Dadaistic technique of art is transferred into the painting.

            The mute portrait presenting Parmigianino, “speaks out” in the literal sense of the Greek word ekphrasis. It speaks through the verbal depiction of the painting in the poem. The ekphrastic incarnation of Parmigianino, Shakespeare, Mahler, Berg, Hoffman, Vasari and Freedberg become “percipitates” in Ashbery’s poem, merging into his literary context. His rummaging in the attic of the literary past, the taking down of the most extravagant artifacts is reflective of the postmodern spirit. In isolating such unique pieces from their original surrounding, the artist often negates their original purpose and/or function, and gives them a new interpretation. That is to say they acquire an entirely different meaning in the postmodern context. Bits and pieces are eclectically selected and pieced together in a collage. The dadaistic technique of cutting and pasting applied to the medium of language results in a “verbal collage” by means of intertextuality.

As Deleuze and Guattari say, "the laws of combination increase in number as the multiplicity grows"(TP 8). A multiplicity is not a discrete, static unity, but something constantly entering into and breaking off combinations with other multiplicities. The boundaries between multiplicities are neither stable nor distinct but move back and forth in what Deleuze and Guattari call a "zone of indiscernibility.” Here in Ashbery’s Self-Portrait, the combination is all about the “verbal collage” from earlier fiction or descriptive works, which is rich in allusion and selective quotations and this further increases the growth of multiplicity. And, Ashbery being an art critic and poet is also affected and carried out with several stances and psychological thoughts from his surrounding which depicts the multiplicity within the mind of Ashbery. In “Self- portrait in a Convex Mirror” Ashbery quotes Vasari, Freedberg, and Berg as,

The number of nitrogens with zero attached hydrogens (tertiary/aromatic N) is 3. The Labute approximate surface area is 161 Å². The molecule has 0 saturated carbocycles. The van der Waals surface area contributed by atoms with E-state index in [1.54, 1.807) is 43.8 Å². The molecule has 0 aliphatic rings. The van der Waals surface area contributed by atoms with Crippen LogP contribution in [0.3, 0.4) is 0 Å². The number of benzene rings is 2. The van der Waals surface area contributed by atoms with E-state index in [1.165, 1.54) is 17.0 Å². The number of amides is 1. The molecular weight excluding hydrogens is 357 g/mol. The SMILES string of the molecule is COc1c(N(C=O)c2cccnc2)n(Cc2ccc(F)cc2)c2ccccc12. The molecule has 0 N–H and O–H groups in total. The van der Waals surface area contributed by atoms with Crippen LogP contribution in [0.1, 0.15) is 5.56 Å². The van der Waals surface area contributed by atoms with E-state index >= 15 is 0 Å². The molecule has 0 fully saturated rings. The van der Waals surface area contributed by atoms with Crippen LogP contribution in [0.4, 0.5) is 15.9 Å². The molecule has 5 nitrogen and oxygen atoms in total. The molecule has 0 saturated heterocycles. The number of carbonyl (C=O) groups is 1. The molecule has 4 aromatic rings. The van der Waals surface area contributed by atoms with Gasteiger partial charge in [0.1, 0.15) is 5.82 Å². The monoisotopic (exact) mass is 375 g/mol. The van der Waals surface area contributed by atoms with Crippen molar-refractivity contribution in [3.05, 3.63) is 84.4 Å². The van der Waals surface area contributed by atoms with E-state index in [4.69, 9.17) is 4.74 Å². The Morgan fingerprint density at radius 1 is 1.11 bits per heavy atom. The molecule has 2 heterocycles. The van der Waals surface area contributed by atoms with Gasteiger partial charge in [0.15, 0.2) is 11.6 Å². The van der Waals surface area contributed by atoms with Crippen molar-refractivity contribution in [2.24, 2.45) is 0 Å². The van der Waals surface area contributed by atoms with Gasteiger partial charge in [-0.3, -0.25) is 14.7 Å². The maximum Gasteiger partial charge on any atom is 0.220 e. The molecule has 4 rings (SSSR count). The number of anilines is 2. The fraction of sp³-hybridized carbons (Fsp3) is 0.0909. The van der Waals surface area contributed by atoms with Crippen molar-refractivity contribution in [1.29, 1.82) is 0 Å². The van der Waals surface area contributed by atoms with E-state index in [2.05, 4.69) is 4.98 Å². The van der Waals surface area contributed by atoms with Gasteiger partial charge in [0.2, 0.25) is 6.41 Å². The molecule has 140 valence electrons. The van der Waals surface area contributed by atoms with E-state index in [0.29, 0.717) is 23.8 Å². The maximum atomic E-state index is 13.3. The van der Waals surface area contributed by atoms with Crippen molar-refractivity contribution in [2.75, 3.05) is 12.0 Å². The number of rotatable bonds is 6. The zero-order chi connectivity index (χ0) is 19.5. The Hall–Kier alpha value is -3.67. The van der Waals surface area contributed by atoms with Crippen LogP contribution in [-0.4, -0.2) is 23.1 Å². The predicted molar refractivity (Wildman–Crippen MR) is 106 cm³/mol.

Vasari,            “Francesco one day set himself
To take his own portrait, looking at himself for that purpose
In a convex mirror, such as is used by barbers…
He accordingly caused a ball of wood to be made
By a tuner, and having divided it in half and
Brought it to the size of the mirror, he set himself
With great art to copy all that he saw in the glass,” (68)
Freedberg, … “Realism in this portrait
No longer produces an objective truth, but a bizzaria….
However its distortion does not create
A feeling of disharmony…. The forms retain
A strong measure of ideal beauty,” (73)
Berg, The locking into place is “death itself,”
Or, to quote Imogen in Cymbaline, There cannot
Be a pinch in death more sharp than this” (76)